12. We had the same problem at a hospital here in Texas.  We had to get our state chapter involved and claim the restriction of trade.  They were making this decision based on a nursing position statement that the Board of Nursing posted on the website.  The admin, that was made up of all nurses with the exception of the legal counsel and the CMO, stated: "we have to protect our nurses."  Our state chapter reached out to the medical board and basically pointed out that the nurses are deciding who can practice medicine in our state.  That caused a meeting between the medical board and the nursing board, and hence that position statement was heavily edited.  The nursing board now recognizes PAs.  

    We then went back to the hospital admin that then tried to blame it on corporate.  When the state chapter lawyers contacted corporate they had no idea what that hospital was talking about.  Eventually, we were given parity with the NPs at that hospital.  The nursing admin was not happy about that, and neither was the head of the medical privilege office which was run by an RN.  The key was the help we got from our state chapter.  I will say this little hospital in Texas was educated and credentialing from Baylor and MD Anderson considering PAs and NPs was shown to them on paper.  I had the CMO and CNO say "that is them and this is our hospital."  They did make it sound like their hospital was better than either Baylor or MD Anderson.  Basically, they did not want to be educated  The only thing they responded to was a legal counsel to legal counsel discussion.  It is the main reason why I choose to get involved in the state chapter.  The difference was that I was already on medical staff there and not trying to get a job.  This may be worth going to your state chapter or asking why you need a co-signer.  In our state, we have no OTP but NPs are not independent.    Neither requires a co-signature unless admitting or discharging.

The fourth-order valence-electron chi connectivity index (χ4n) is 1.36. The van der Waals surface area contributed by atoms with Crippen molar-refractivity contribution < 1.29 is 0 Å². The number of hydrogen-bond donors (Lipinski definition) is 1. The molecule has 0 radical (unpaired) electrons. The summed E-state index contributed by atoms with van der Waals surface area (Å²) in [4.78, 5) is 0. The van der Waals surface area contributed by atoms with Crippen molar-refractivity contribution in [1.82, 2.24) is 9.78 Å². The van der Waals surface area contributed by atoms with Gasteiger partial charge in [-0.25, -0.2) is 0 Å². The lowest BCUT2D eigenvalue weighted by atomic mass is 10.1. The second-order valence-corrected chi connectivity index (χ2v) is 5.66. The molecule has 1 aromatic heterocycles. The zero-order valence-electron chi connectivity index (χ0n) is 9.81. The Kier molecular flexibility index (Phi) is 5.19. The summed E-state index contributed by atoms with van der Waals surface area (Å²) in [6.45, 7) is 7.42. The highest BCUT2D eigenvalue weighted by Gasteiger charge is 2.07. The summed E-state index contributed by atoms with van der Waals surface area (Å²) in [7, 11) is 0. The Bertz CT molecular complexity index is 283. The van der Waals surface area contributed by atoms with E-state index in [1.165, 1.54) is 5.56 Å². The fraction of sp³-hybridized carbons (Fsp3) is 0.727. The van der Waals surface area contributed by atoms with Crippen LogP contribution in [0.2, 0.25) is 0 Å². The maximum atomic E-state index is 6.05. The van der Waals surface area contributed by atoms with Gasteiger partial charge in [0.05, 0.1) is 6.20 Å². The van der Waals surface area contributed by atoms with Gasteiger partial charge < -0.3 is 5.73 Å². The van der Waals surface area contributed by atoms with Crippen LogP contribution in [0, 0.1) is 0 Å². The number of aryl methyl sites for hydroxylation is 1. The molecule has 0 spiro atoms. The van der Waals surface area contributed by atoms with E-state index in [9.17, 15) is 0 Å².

I should add that the NPs in the hospital were not opposed to us and even the RNs were happy to take orders from us.  The RNs in our department also signed a petition.  Our obstacle was the RNs in administration.

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  13. So TAPA has had two bills come out of committee so far.  HB 2250 schedule II and HB4066 are up for consideration on the house calendar committee but has not been scheduled to be heard.   Time is starting to run short.  So Texas PAs help is needed to put pressure on the calendar committee.  Members are posted below.  If you live in their areas it would be good to send a letter and put some pressure on them.  Time is growing short to get these bills on the calendar.  

    Rep. Four Price
    Vice Chair: Rep. Joe Moody
    Members: Rep. Joe Deshotel
      Rep. John Frullo
      Rep. Craig Goldman
      Rep. Oscar Longoria
      Rep. Will Metcalf
      Rep. Tom Oliverson
      Rep. Eddie Rodriguez
      Rep. Toni Rose
      Rep. John Wray
  14. I know this has been a topic with some members here, but I just received an email from TAPA looking for applications for committee members and committee chairs.  I know some people have not made it in before, but you can't win if you don't play.  I am on two committees but will be giving up a place in one, but I am trying to hang on to my place in another.  It may not happen, but I would like someone from this forum to get my seat if it does.  I would like to work with some of my respected peers from this forum as well.  We have a large amount of experience on this forum to draw from, and our efforts with getting different schools of thought were successful with the AAPA.

  15. Asking mainly because I am working on my doctorate, working, and on two different committees in TAPA.  I have been a member of PAFT since I was a student and wanted to see if I could take more of a leadership role.  My employer is not the best with taking time off and is stingy with CME money.  The meetings with TAPA have all been on my dime, so there is the financial aspect as well.  I do that because I can contribute in areas that I do well in, and I was challenged to "put up or shut up" by former mentors.  I am trying to see if I can fit something else in rather than commit and then reconsidering.  I have respected many of the officers in PAFT and really want to work with them in person.  I may need to wait until after I finish my classes.  Not personally looking for a resume punch/notch, but I do want to be more involved.  Thanks for the info SAS.